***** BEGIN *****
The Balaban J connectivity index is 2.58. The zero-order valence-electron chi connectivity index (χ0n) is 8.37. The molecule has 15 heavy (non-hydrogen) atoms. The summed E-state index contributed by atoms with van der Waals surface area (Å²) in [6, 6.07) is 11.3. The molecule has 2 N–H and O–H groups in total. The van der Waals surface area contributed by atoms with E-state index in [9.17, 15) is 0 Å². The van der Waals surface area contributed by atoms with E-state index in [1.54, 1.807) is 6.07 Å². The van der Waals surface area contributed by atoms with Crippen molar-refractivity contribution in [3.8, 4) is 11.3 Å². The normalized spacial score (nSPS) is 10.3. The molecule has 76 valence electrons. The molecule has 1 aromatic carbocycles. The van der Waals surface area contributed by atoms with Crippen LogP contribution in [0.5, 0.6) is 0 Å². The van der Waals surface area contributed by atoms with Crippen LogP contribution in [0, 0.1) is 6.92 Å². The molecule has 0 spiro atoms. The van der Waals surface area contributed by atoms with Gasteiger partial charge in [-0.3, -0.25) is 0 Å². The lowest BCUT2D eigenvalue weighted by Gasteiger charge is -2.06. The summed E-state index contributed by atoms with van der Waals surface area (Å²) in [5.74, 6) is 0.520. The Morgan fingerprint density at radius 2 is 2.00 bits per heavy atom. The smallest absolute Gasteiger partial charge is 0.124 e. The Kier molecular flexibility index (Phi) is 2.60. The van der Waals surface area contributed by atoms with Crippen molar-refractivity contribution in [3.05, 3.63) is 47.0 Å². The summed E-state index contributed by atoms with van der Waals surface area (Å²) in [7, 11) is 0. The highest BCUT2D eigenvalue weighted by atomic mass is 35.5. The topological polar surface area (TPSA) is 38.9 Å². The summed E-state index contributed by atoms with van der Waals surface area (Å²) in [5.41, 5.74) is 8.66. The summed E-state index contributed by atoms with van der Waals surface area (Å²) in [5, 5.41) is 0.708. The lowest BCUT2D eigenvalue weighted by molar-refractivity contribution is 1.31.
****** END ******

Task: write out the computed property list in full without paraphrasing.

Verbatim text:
The Balaban J connectivity index is 2.58. The zero-order valence-electron chi connectivity index (χ0n) is 8.37. The molecule has 15 heavy (non-hydrogen) atoms. The summed E-state index contributed by atoms with van der Waals surface area (Å²) in [6, 6.07) is 11.3. The molecule has 2 N–H and O–H groups in total. The van der Waals surface area contributed by atoms with E-state index in [9.17, 15) is 0 Å². The van der Waals surface area contributed by atoms with E-state index in [1.54, 1.807) is 6.07 Å². The van der Waals surface area contributed by atoms with Crippen molar-refractivity contribution in [3.8, 4) is 11.3 Å². The normalized spacial score (nSPS) is 10.3. The molecule has 76 valence electrons. The molecule has 1 aromatic carbocycles. The van der Waals surface area contributed by atoms with Crippen LogP contribution in [0.5, 0.6) is 0 Å². The van der Waals surface area contributed by atoms with Crippen LogP contribution in [0, 0.1) is 6.92 Å². The molecule has 0 spiro atoms. The van der Waals surface area contributed by atoms with Gasteiger partial charge in [-0.3, -0.25) is 0 Å². The lowest BCUT2D eigenvalue weighted by Gasteiger charge is -2.06. The summed E-state index contributed by atoms with van der Waals surface area (Å²) in [5.74, 6) is 0.520. The Morgan fingerprint density at radius 2 is 2.00 bits per heavy atom. The smallest absolute Gasteiger partial charge is 0.124 e. The Kier molecular flexibility index (Phi) is 2.60. The van der Waals surface area contributed by atoms with Crippen molar-refractivity contribution in [3.05, 3.63) is 47.0 Å². The summed E-state index contributed by atoms with van der Waals surface area (Å²) in [7, 11) is 0. The highest BCUT2D eigenvalue weighted by atomic mass is 35.5. The topological polar surface area (TPSA) is 38.9 Å². The summed E-state index contributed by atoms with van der Waals surface area (Å²) in [5.41, 5.74) is 8.66. The summed E-state index contributed by atoms with van der Waals surface area (Å²) in [5, 5.41) is 0.708. The lowest BCUT2D eigenvalue weighted by molar-refractivity contribution is 1.31.